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Reefer Madness

Sunday, November 10 2002

I’ve kept a saltwater mini-reef aquarium

for some time now. In the past year, I’ve moved it from Autobytel, to Aliso Viejo, to Oregon, and most recently, to a second location in Oregon. I’m probably going to move it within a week from the kitchen to the office at our Oregon apartment.


It goes without saying that this is a small tank, or else it wouldn’t be moving so often. 7.5 gallons to be exact. It’s needs aren’t that great – the most important things it needs are light and freshwater topoff. As water evaporates, the salt is left behind, which makes the salinity rise. Salinity needs to be maintained at a certain level for optimal “health”. It all sounds complicated, but it’s really pretty simple. Keep the water level correct, keep light on the tank, and do a water change every so often, and you’ve got a living reef, in nearly perfect balance.


Now, for some reason, the lights on the tank quit last week. They simply died, and it sent me into a panic. I really do love this tank, and enjoy the challenge it brings, as well as the serinity of watching it change slowly day by day. Giving up was not an option, so I launched into a stressful search for a replacement light.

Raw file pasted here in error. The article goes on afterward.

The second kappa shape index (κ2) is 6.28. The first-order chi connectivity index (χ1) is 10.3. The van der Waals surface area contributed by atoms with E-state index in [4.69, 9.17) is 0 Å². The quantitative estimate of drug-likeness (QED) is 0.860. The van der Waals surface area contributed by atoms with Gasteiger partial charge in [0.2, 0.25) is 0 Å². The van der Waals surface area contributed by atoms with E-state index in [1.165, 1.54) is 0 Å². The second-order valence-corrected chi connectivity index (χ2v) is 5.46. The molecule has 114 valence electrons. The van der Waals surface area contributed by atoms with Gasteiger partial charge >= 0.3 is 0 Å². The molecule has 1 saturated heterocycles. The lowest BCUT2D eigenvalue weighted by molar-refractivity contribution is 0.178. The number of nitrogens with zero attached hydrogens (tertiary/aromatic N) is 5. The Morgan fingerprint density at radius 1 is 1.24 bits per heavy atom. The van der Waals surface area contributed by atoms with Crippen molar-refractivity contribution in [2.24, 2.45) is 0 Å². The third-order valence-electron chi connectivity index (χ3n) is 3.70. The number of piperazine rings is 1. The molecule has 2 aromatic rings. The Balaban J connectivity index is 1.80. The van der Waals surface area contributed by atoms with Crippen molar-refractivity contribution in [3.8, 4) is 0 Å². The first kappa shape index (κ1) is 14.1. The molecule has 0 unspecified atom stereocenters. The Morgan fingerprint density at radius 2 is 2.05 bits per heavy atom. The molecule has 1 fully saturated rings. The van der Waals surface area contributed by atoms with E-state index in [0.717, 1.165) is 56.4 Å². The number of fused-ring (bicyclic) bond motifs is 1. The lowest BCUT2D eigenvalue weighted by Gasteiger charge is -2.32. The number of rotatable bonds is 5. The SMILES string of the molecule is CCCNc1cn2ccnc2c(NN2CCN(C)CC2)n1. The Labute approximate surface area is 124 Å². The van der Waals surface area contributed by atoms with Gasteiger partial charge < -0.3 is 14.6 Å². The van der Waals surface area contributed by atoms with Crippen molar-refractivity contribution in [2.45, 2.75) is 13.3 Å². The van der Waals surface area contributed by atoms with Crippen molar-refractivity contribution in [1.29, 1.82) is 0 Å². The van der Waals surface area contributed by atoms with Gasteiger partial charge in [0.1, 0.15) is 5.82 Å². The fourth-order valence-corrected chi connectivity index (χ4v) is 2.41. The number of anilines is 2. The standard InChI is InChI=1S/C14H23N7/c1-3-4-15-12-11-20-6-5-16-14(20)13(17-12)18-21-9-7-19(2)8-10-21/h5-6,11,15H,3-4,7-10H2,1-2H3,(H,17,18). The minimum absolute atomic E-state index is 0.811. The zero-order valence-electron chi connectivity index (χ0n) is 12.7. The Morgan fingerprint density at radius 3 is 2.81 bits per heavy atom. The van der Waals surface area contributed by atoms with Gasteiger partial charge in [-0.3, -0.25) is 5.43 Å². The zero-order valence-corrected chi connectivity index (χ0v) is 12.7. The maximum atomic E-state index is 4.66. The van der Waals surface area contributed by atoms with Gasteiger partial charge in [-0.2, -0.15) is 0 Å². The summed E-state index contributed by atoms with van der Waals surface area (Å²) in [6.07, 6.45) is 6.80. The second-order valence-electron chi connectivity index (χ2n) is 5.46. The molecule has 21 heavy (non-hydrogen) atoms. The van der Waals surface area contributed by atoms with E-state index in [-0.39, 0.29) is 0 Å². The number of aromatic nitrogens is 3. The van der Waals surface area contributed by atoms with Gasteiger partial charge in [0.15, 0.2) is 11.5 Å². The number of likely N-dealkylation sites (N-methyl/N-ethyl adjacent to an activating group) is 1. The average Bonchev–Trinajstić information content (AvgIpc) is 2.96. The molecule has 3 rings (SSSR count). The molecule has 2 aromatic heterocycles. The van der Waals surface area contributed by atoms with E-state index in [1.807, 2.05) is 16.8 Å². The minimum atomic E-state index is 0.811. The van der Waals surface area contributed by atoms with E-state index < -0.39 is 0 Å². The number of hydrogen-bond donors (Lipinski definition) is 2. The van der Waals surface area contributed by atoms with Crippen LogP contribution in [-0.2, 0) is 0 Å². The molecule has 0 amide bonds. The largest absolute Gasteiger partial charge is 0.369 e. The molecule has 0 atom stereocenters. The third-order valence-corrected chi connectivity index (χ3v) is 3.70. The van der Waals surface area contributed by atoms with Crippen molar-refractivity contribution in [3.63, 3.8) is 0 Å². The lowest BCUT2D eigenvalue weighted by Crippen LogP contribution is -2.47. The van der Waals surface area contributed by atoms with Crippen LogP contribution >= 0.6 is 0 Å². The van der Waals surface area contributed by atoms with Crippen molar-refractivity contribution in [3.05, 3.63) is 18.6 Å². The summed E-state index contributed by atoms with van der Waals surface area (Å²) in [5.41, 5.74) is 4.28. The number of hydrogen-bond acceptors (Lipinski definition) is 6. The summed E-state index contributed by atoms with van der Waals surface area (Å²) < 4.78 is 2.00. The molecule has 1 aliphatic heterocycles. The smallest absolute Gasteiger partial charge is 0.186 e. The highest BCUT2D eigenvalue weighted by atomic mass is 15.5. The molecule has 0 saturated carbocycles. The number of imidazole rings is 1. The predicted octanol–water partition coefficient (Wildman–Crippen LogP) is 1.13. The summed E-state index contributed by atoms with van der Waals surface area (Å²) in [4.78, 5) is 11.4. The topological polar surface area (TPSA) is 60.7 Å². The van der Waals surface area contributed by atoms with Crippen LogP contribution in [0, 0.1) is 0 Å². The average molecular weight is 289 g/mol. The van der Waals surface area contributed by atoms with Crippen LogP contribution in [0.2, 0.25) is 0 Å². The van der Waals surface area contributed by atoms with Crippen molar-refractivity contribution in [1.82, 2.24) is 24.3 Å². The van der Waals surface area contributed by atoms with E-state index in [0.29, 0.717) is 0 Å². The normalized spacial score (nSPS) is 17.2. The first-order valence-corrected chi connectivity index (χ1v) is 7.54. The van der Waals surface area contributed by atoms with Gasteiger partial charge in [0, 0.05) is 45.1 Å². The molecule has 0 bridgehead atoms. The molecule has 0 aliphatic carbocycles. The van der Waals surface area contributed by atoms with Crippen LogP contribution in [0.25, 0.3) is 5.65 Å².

I replaced the old lights with my dream light. A high end, German engineered 150 watt HQI Doubled Ended Metal Halide pendant. A bad ass light. Capable of pumping out over 12,000 lumens with the perfect spectrum for supreme coral growth. A bluish/white light brighter than anything I’ve ever seen. I’ve drooled over a setup like this for over seven years.


I don’t know if it was the sudden influx of jumping from 3 watts per gallon to 21 watts per gallon (which is an enourmous jump in reef terms, overkill in fact) or if it was because a route of escape was now possible, but today at lunch we found a hermit crab on our living room floor, exhausted from a pretty big journey.


In scale terms, it would be like jumping off of a twenty story building, and walking several thousand feet, all while holding your breath, and then, curling up in your shell with the last drops of air, waiting to die. Pretty crazy.


He’s back in the tank now, and hasn’t moved much, but he’s moved a little, so we’re hoping he’ll be fine. If not, the other hermits have him for dinner, which is just one of many savage things that happens in a reef aquarium.


And for those who are in the reef aquarium hobby, yes I’m going to be getting a bigger tank. A 20-30 gallon tank, to help get those watts per gallon down just a hair.